Universal’s CityWalk is the entertainment district of all three Universal parks. There you can find shops, restaurants, cafes and even a cinema. It is the ideal place to go to after you finish exploring the parks as it stays open until late, although shops usually close earlier. There you can also find one of the largest Hard Rock Cafes in the world with a capacity of 3000 people!
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Day 4 – Discovery Cove
Discovery Cove is an all-inclusive resort set up in a tropical environment and featuring animal encounters. The all-inclusive nature of the place means that complimentary food and drink are provided throughout the day, from breakfast to lunch to snacks. Unfortunately, this is not true for the park’s attractions as only the basic ones are included. This means that you can lounge for as long as you want in the Grand Reef, the Aviary, the Wind-Away River and a few more places, but not swim with dolphins or feed animals. In case you want any of the additional activities, then it is recommended to book them in advance because although they are expensive they are at the same time very popular.
Another thing to note is that the opening hours of this park usually differ from the rest, i.e. they open very early in the morning around 7:30 am and close at around 5 pm.
What about the controversies about this park?
There are various opinions regarding the keeping of animals in the park and the close encounters that they get to have with humans. But as with any zoo and aquarium, there are both benefits and concerns regarding their operation. I am not going to get into more details, as I’m no expert. It is up to each one of us to decide how to react. Informed research is important as is getting some first-hand experience. No one forces you to visit a place you feel is unethical, so feel free to choose another attraction to spend this day (and the next one as they are the same company).
Find out more about Discovery Cove here.
Day 5 – SeaWorld Orlando
SeaWorld Orlando is another park complex featuring animal experiences. It combines features of a zoo, an aquarium and a theme park. Like its sister property Discover Cove, some optional animal experiences can be purchased on top of the entrance ticket. The main difference is that here you can find roller coaster rides as well as shows and presentations regarding animal life. The park feels like a normal theme park and it is generally quieter than the other parks in this itinerary.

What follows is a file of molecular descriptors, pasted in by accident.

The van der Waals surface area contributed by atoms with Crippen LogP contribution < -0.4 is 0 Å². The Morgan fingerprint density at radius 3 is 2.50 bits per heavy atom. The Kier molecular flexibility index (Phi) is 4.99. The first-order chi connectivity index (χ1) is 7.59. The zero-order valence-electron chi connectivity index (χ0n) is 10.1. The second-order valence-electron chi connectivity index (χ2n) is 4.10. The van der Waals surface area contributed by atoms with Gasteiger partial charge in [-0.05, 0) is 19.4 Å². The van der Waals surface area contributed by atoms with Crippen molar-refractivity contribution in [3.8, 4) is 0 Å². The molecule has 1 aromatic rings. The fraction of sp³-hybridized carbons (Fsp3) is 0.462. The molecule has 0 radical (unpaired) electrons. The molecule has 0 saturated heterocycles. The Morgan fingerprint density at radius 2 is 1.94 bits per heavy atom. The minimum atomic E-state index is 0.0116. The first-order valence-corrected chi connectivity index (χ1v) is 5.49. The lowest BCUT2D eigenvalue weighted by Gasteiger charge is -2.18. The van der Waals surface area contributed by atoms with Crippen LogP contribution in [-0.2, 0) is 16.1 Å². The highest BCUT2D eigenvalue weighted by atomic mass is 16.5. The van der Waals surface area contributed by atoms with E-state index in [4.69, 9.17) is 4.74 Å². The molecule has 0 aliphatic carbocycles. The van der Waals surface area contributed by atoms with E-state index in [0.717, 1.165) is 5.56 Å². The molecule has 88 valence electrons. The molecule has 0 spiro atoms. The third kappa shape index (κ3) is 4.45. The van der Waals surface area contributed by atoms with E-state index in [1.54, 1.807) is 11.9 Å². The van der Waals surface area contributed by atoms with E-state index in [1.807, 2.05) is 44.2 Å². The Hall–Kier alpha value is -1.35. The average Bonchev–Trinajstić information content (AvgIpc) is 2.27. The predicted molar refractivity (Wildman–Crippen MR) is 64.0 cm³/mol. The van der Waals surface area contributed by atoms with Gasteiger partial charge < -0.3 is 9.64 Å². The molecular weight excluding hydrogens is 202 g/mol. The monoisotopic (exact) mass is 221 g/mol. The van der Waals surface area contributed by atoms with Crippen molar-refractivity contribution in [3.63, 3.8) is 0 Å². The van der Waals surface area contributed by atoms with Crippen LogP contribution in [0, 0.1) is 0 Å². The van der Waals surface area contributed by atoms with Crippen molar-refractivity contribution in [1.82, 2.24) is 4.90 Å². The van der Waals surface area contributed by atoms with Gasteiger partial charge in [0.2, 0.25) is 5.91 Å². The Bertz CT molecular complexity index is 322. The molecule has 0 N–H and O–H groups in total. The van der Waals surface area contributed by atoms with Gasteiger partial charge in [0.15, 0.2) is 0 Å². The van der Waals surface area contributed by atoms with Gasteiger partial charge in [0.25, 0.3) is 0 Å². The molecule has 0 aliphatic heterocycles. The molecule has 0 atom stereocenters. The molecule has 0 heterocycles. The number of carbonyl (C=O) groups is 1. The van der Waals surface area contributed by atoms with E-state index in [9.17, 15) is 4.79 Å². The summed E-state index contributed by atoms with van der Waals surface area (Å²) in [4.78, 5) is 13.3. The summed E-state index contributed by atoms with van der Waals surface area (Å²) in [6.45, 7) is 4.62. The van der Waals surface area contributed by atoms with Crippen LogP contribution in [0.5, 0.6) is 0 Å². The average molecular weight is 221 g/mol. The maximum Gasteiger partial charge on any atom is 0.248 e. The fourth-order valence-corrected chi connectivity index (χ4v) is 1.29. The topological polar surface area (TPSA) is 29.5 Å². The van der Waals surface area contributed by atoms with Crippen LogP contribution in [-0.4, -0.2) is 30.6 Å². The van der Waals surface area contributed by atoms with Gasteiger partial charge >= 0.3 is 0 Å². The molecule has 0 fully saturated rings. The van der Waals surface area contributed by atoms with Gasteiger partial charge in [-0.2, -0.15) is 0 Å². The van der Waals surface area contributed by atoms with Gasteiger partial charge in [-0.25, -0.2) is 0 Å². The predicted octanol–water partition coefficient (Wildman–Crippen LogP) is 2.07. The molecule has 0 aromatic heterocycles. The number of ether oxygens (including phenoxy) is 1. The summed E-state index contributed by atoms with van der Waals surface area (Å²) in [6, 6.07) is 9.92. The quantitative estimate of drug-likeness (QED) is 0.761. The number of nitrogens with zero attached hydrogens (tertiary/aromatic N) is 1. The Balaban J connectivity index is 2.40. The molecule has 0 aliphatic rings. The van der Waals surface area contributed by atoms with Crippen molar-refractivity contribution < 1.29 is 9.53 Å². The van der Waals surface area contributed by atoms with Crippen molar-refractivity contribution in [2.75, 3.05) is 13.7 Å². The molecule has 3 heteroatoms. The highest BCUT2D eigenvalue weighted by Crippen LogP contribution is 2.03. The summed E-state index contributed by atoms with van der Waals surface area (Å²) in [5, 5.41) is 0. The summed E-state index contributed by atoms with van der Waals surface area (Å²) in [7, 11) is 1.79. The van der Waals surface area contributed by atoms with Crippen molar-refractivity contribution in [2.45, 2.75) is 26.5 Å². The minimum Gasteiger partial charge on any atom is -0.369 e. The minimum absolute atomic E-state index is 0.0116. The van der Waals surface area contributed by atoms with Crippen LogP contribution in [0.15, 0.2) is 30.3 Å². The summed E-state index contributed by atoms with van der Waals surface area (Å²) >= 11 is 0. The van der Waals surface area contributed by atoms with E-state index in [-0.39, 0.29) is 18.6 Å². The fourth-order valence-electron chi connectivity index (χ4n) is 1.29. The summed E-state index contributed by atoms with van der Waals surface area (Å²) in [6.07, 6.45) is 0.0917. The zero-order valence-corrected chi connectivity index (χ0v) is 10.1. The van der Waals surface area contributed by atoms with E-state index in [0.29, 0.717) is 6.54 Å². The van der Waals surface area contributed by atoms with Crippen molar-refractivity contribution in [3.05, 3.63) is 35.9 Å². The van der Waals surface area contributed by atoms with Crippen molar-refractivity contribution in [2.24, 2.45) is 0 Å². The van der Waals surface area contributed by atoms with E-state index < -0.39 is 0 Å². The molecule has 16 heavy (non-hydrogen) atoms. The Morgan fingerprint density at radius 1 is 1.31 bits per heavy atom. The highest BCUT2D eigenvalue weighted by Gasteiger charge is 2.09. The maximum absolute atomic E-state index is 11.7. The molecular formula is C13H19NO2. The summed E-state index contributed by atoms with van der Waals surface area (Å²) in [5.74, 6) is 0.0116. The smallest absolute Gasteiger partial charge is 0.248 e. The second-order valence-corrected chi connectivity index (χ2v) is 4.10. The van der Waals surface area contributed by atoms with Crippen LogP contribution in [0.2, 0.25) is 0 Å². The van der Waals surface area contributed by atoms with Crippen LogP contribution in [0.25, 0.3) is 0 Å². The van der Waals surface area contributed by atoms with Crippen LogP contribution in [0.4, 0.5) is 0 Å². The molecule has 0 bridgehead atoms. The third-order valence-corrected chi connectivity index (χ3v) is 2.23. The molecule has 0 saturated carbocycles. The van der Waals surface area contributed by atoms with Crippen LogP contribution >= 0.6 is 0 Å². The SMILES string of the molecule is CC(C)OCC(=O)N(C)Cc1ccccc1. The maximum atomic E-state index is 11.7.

Find more about SeaWorld Orlando here.
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Day 6 – Disney’s Animal Kingdom
Moving to the world of magic and dreams, Disney’s Animal Kingdom is on the list for today. Another theme park featuring animals with a blend of Disney Magic. Overall, the rides are mostly family rides but the whole Disney experience is definitely worth it no matter the age. Don’t forget to check out some of the shows around the park; my favourite is the River of Light. Make sure to have a look at the rides before visiting so that you can reserve you Fast Passes. Hint: A usually popular attraction is the Avatar Flight of Passage.
Find out more about Disney’s Animal Kingdom here.
Buy your Disney World tickets from AttractionTix. [AD]
Day 7 – Epcot
Last theme park of the trip is Disney’s Epcot. The park resembles a World Exposition where different countries have their own space to present their culture. Each country-land features important sights from each country (such as a mini Eiffel Tower for France), usually some kind of ride, thematic restaurants and souvenir shops. Expect to find something from Norway, China, Japan, the USA, Italy, France, Canada and Mexico. Every night, there is a fireworks display around the lagoon at the park’s closing time.
Find out more about Epcot here.
Disney Springs is the entertainment complex of Disney World with many shops and restaurants. The place is big enough that it needs a day on its own to be explored (you can even get a balloon ride). There are frequent shuttle pass connections from all Disney Parks during their opening times. Disney Springs is an ideal place to go for dinner after a full day at either park. There are many dining options to suit different tastes and budgets and most of them stay open until late and after all the parks have closed.
Day 8 – Orlando
This is the last day and depending on your departure time you may want to check out another i-drive attraction. If you have the whole day, you may want to check out NASA’s Kennedy Space Center. Other popular activities include going on a day trip to Clearwater Beach or Crystal River. Lastly, you may want to visit the city of Orlando and do a short sightseeing tour.
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Have a nice trip!
P.S. Let me know in the comments below which park you most want to visit or which is your favourite!